Stars - alexander-andrews-unsplash
By: jdcharles63
Date: 20/12/2020

I really enjoy Christmas – the decorations and lights, food, gift giving, and catching up with family and friends.

But Christmas time also leads me back to the start of the bible, when God called Abram (later Abraham) to leave his country, his people, family and friends, and his father’s household idols, and be led to a life in a new land, with the promise he would become the father of a new people, and be a blessing to all peoples.

The idolatry that Abraham was called to leave seems to have devolved from the original worship of God passed down from Noah.  But over time, people turned their focus away from God and onto his visible gifts of light – the stars, the sun and the moon.
Those symbols of God’s light became their objects of worship; it was like being spiritually short-sighted.
And around us now we can see spiritual short-sightedness too, as many people focus on the good things about Christmas, but want them without God.

People can be misled into thinking that good health, harmony, happiness, loved ones and material comfort are everyone’s right for this season.
But real life is not like that.  We still face hardships and sorrow, pain and illness.  And if people think their own good time has priority, they’re at cross purposes and in conflict.
Without Christ at the centre of Christmas, this tends to be a time of disappointment, stress and strife, and it’s an extremely busy time for social workers and psychiatrists.

Those wise men from the east who came searching for Jesus with their knowledge of the stars, were likely called from the same idolatry as Abraham.  Their worship of Jesus confirmed that the purpose for which Abraham was called had been fulfilled in Jesus, and through Him all peoples would be blessed.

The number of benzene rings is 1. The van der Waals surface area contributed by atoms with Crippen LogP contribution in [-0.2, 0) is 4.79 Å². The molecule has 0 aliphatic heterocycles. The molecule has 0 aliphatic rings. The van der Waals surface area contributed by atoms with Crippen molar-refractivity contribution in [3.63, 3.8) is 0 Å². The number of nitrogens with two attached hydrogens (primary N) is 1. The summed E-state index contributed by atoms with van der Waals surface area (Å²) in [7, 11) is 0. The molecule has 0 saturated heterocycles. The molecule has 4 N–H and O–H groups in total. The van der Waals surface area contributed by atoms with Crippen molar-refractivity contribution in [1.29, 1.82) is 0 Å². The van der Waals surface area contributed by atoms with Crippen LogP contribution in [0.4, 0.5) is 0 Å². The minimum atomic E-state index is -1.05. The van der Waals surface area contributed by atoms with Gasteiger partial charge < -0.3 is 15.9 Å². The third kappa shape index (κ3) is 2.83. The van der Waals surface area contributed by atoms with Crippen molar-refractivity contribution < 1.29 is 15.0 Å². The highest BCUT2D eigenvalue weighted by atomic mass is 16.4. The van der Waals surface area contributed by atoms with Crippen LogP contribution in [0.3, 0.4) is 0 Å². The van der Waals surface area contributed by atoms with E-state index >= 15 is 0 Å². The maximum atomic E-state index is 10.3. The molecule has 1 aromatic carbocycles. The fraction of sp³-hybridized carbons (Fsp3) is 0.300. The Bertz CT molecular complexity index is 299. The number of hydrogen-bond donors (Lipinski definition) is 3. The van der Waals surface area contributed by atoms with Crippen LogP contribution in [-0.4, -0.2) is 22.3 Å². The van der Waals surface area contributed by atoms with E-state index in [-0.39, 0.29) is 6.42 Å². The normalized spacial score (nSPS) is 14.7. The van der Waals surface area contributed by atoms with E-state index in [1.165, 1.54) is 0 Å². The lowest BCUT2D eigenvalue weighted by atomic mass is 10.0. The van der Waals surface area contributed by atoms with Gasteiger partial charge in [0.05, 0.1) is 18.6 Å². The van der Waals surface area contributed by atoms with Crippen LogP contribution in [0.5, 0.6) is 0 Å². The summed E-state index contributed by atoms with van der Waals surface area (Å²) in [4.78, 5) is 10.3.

Just like Abraham and the wise men we too are called – to look beyond self, material comfort and the other idols of our time.
We are called to a journey through this life with a promise of God’s truly perfect gift – of new life in Jesus.

Here at our Lord’s table, we celebrate Christ’s gift of forgiveness, given with a love deeper than we can fathom.
For in Jesus’ victory on the cross, He took the penalty of death for our sin, upon himself, that we may be declared righteous and reconciled to God.
And by his resurrection we are freed from the power of death, to live the new and never-ending life he freely gives as we place our faith in him.

As we know Jesus as our personal saviour, we can enjoy these Christmas traditions whatever our circumstances.
True peace, harmony and love, are blessings we receive when we are reconciled to God through Jesus.


Submit a Comment

Your email address will not be published. Required fields are marked *